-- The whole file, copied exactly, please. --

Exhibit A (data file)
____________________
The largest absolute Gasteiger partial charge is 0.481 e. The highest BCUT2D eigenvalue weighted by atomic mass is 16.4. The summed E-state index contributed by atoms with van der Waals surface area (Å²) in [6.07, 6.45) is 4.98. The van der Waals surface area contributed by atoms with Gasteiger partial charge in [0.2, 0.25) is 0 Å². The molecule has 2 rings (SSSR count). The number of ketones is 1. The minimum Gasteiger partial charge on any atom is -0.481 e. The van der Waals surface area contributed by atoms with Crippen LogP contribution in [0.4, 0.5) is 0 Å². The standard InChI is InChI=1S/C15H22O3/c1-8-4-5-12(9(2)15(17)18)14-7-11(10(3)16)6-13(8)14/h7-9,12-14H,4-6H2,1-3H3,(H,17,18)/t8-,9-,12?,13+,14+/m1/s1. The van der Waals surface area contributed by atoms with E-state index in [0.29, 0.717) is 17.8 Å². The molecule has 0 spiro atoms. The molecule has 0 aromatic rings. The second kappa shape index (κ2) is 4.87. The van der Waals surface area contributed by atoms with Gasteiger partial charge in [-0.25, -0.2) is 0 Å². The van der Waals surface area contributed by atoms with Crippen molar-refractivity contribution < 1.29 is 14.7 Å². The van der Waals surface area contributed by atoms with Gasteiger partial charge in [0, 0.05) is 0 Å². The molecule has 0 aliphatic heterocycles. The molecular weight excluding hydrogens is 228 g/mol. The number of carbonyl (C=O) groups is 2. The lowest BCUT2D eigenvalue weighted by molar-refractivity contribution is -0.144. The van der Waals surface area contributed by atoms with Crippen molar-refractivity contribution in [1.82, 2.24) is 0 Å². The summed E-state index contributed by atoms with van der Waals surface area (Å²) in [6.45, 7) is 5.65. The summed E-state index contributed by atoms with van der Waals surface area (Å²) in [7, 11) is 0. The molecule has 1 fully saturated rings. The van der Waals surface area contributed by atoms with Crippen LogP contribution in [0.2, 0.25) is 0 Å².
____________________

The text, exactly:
The largest absolute Gasteiger partial charge is 0.481 e. The highest BCUT2D eigenvalue weighted by atomic mass is 16.4. The summed E-state index contributed by atoms with van der Waals surface area (Å²) in [6.07, 6.45) is 4.98. The van der Waals surface area contributed by atoms with Gasteiger partial charge in [0.2, 0.25) is 0 Å². The molecule has 2 rings (SSSR count). The number of ketones is 1. The minimum Gasteiger partial charge on any atom is -0.481 e. The van der Waals surface area contributed by atoms with Crippen LogP contribution in [0.4, 0.5) is 0 Å². The standard InChI is InChI=1S/C15H22O3/c1-8-4-5-12(9(2)15(17)18)14-7-11(10(3)16)6-13(8)14/h7-9,12-14H,4-6H2,1-3H3,(H,17,18)/t8-,9-,12?,13+,14+/m1/s1. The van der Waals surface area contributed by atoms with E-state index in [0.29, 0.717) is 17.8 Å². The molecule has 0 spiro atoms. The molecule has 0 aromatic rings. The second kappa shape index (κ2) is 4.87. The van der Waals surface area contributed by atoms with Gasteiger partial charge in [-0.25, -0.2) is 0 Å². The van der Waals surface area contributed by atoms with Crippen molar-refractivity contribution < 1.29 is 14.7 Å². The van der Waals surface area contributed by atoms with Gasteiger partial charge in [0, 0.05) is 0 Å². The molecule has 0 aliphatic heterocycles. The molecular weight excluding hydrogens is 228 g/mol. The number of carbonyl (C=O) groups is 2. The lowest BCUT2D eigenvalue weighted by molar-refractivity contribution is -0.144. The van der Waals surface area contributed by atoms with Crippen molar-refractivity contribution in [1.82, 2.24) is 0 Å². The summed E-state index contributed by atoms with van der Waals surface area (Å²) in [6.45, 7) is 5.65. The summed E-state index contributed by atoms with van der Waals surface area (Å²) in [7, 11) is 0. The molecule has 1 fully saturated rings. The van der Waals surface area contributed by atoms with Crippen LogP contribution in [0.2, 0.25) is 0 Å².